death by paper cut

{December 17, 2005}   life as a terminal illness

i was watching il mare. its one of those movies where you as a reader is moved to plunge into the lives of the characters while they are being played out, to warn them of impending danger, so they the hero and heroine can end up together and live happily ever after.

il mare involves a death of the protagonist. but with the help of the mechanism of the movie, he is somewhat given another chance in life.

i think most movies play out the innate desire in all of us to succeed and to “find happiness”. the destruction of these ideals would then prompt us to reflect on the flaws and the blind spots in our reality, which can and should change in order to avoid our own impending doom. see changing lanes and crash.

the death of the protagonist in il mare and the grief the death inflicted, reminded me of what the geek once said. i paraphrase what he said to be; there will never be a happy ending because one of us might die before the other one day.

i wonder how my maternal grandmother dealt with the death of husband. was there love? the marriage was arranged in which my grandmother felt deceived because she didn’t know that she would resume duty as 2nd wife to care of the 1st wife’s sons.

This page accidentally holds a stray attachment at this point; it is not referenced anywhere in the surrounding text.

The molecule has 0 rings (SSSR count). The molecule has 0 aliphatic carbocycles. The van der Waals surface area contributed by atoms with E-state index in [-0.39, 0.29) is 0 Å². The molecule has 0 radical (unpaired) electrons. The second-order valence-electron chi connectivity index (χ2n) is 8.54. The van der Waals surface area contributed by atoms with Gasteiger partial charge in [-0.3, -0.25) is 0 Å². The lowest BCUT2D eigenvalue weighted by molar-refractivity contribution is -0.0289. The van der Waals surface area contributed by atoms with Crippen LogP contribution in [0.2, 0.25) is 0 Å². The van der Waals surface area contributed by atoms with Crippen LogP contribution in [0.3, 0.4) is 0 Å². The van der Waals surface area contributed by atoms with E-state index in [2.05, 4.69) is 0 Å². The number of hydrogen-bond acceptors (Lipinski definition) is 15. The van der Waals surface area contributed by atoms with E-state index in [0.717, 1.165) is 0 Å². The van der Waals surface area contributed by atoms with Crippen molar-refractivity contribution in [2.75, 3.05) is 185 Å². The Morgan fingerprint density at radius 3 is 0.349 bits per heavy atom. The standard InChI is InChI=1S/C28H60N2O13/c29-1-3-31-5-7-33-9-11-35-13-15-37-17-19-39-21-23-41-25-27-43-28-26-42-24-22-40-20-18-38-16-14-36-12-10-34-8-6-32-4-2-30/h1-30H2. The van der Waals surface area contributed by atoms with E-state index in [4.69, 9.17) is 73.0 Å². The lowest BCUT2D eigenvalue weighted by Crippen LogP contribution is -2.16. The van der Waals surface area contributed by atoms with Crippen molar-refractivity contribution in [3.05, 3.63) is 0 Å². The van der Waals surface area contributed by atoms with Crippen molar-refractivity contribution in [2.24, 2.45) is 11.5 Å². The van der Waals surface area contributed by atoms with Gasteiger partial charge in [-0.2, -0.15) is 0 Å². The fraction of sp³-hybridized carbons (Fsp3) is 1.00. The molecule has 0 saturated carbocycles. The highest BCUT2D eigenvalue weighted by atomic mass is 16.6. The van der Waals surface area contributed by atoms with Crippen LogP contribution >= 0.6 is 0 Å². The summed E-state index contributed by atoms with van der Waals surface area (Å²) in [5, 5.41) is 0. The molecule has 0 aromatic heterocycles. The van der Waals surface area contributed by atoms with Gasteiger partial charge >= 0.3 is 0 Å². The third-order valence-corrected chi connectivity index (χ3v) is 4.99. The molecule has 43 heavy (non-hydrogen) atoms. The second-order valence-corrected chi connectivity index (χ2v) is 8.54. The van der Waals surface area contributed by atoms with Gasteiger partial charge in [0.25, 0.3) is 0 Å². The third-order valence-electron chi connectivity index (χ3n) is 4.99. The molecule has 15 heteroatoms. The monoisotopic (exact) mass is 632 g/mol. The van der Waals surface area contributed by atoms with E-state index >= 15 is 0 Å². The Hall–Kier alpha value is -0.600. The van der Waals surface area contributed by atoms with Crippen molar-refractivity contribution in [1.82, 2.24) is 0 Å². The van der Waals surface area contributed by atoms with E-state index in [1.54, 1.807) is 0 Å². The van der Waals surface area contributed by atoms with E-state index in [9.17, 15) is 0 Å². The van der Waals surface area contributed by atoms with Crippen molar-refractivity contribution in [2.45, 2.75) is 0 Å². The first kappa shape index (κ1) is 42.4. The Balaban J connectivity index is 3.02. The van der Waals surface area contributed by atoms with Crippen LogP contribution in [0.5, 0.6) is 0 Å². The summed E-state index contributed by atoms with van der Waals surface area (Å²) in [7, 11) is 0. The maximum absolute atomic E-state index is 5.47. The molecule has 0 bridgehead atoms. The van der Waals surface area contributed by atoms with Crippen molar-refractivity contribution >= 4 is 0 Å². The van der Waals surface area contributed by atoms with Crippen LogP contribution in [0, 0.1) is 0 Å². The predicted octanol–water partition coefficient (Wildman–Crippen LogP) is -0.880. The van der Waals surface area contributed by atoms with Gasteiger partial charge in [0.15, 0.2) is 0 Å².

i wonder how my paternal grandfather reacted to the death of his wife. she never saw him again after she was with child. she too was the 2nd wife. my grandfather returned to hong kong to continue the family line with his 1st wife after completing his stint at the british naval base in singapore. she was dying of cancer when he was already paralyzed from the neck down.

i can already feel the anguish in either one of my parents when one dies before the other, or for that matter my own anguish at the demise of my prospective partner.

we’re all headed for impending doom, so love and live while you can.


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